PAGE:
I recently read an article at Key ministries by Sandra Peoples Here. In it the author relayed her thoughts about feeling embarrassed over not meeting the expectations of others. This is especially true when she navigates the holidays with her child with autism. It was just what I needed.
For me, it’s not just the holidays! I get embarrassed all year long when we arrive on “wheelchair time”.
When you have two extra bodies to dress, including orthotics and invisaligns, fix the hair (forget the make-up…unless we are running on time, then we can add that and get back to being late), help with eating, bundle up, load the van via the lift…twice, and hook the tie downs you have what we call wheelchair time. See what I did there? I felt like I had to explain and justify why we run late. Then I feel embarrassed as I hear myself explaining how it happened. One time I arrived just BEFORE a graduation ceremony was about to begin. That means everyone was dressed fancy-ish, fed, unloaded and in their places. I felt a tap on my shoulder with a whispered “glad you could join us” and a sassy grin. Maybe it was meant to tease, but it knocked the air right outta my sails. Even on time I felt late. And embarrassed.
I could plan for the extra time it takes us to go any and every where. But add in the two decades of interrupted sleep and I am rarely even motivated to move fast anyway.
I am typically behind from the beginning. And I feel the pain of it all.the.time. I hear the frustration in the tone of voice my husband uses. I note it when my kids and friends set pretend starting times to adapt for our late arrival. Sometimes people are just outright blunt and remark on the timeliness, or lack of it, at our arrival. I never know how to respond. Do I apologize, defend, educate? That man who tapped me at the graduation service got something a little different. I asked him how many legs he had shaved to Prepare for the event. Then I informed him I had shaved six legs, four of which were spastic. He said he was sorry he had asked. So was I.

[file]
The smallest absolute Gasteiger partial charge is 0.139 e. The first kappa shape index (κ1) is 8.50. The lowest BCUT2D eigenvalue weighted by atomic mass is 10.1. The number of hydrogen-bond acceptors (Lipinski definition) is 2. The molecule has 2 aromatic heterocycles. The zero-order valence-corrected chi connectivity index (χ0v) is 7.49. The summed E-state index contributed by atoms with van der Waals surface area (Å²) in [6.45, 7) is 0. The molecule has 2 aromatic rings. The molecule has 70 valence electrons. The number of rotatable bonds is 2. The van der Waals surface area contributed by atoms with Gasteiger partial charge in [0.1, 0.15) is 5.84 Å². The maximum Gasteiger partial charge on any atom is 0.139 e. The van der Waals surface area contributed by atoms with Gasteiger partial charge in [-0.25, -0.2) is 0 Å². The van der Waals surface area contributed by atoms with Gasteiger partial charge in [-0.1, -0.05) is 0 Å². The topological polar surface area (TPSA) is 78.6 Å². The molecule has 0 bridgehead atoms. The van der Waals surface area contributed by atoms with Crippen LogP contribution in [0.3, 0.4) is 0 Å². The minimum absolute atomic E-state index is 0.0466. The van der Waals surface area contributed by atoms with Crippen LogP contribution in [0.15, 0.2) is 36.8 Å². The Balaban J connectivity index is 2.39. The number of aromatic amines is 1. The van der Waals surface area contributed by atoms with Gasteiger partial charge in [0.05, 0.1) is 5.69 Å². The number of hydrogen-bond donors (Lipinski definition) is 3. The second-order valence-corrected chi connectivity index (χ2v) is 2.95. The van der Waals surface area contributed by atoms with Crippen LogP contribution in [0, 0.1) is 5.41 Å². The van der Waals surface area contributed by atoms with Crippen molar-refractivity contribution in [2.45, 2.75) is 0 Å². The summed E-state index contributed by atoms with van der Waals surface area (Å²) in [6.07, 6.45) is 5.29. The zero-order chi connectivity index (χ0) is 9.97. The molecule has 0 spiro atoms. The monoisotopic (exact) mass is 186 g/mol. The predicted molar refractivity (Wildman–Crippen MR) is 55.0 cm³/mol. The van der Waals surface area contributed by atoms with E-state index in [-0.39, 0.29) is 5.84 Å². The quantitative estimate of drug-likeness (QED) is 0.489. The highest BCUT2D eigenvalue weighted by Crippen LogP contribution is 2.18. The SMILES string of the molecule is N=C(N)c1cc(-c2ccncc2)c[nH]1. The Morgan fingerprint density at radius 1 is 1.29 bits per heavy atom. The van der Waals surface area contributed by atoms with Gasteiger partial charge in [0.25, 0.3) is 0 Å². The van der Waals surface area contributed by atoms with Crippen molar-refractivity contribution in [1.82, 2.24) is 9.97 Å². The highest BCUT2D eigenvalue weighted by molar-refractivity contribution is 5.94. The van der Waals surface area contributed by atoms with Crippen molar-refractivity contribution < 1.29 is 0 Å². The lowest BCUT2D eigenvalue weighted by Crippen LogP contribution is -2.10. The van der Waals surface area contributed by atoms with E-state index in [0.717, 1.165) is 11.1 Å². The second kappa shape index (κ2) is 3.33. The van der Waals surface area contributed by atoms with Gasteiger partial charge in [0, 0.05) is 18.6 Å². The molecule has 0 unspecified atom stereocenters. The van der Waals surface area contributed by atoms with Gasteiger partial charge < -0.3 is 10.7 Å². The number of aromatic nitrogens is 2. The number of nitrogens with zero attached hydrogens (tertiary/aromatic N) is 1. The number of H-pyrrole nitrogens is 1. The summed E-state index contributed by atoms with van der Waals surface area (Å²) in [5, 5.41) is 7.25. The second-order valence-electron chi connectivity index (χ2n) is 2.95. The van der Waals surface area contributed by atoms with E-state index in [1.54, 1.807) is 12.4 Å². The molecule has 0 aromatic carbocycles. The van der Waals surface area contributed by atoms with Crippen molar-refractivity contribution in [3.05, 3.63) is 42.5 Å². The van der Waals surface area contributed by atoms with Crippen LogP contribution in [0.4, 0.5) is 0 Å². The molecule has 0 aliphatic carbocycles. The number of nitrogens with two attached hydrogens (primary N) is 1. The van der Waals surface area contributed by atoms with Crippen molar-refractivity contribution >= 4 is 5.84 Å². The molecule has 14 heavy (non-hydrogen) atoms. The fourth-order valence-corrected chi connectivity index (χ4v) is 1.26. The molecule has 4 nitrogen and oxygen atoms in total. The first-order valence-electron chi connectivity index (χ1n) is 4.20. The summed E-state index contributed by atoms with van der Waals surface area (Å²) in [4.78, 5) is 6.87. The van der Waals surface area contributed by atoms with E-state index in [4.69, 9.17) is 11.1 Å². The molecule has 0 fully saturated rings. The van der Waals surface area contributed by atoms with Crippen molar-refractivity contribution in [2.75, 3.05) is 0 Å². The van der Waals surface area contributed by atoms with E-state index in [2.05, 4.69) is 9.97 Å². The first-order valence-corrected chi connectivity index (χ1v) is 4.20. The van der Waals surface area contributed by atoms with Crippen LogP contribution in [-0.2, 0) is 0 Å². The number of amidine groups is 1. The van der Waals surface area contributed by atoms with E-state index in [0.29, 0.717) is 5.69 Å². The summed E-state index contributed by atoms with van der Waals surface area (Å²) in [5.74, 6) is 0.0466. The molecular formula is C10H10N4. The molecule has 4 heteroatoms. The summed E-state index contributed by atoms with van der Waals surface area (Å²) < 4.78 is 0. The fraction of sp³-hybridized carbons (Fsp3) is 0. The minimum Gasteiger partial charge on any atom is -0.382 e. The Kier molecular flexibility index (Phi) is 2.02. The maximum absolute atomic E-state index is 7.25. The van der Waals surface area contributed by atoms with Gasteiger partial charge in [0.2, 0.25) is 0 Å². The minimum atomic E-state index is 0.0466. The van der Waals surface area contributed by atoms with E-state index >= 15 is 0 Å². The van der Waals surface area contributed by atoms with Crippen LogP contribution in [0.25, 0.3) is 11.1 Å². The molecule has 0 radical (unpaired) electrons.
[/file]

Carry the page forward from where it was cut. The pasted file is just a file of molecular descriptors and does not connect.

It’s common to hear that people with disabilities become isolated. They just stay home.
I totally get that. It would be simpler. However, for us, our girls don’t allow for that. They insist we stay busy and participate everywhere we can. They are not homebodies. And so we don’t meet the expectations of the events as we arrive on wheelchair time. As I add another holiday activity to our calendar I cringe knowing we will be rushing around and still miss the mark. We are so imperfect. So undependable you can actually count on it! It’s embarrassing.
What a great reminded of why we needed a Savior to be born!
I am grateful for the words of Sandra Peoples who reminded me
our goal isn’t to meet everyone’s expectations. It’s to do what’s best for your child and your family. It’s to point others to the perfect Savior who will never disappoint them.
I know being late causes frustration. I’m frustrated, too. I am often at odds to do better.be better. And still find the space for grace.
One of many reasons I am grateful for God who sent His son to save us all. And, as the author says here, sometimes
done is better than perfect.
Peoples says it better in her article…take a moment to regroup before the bustle and check out her post. (I don’t know her at all, so I’m not her promoter, just thought it may help someone else like me!)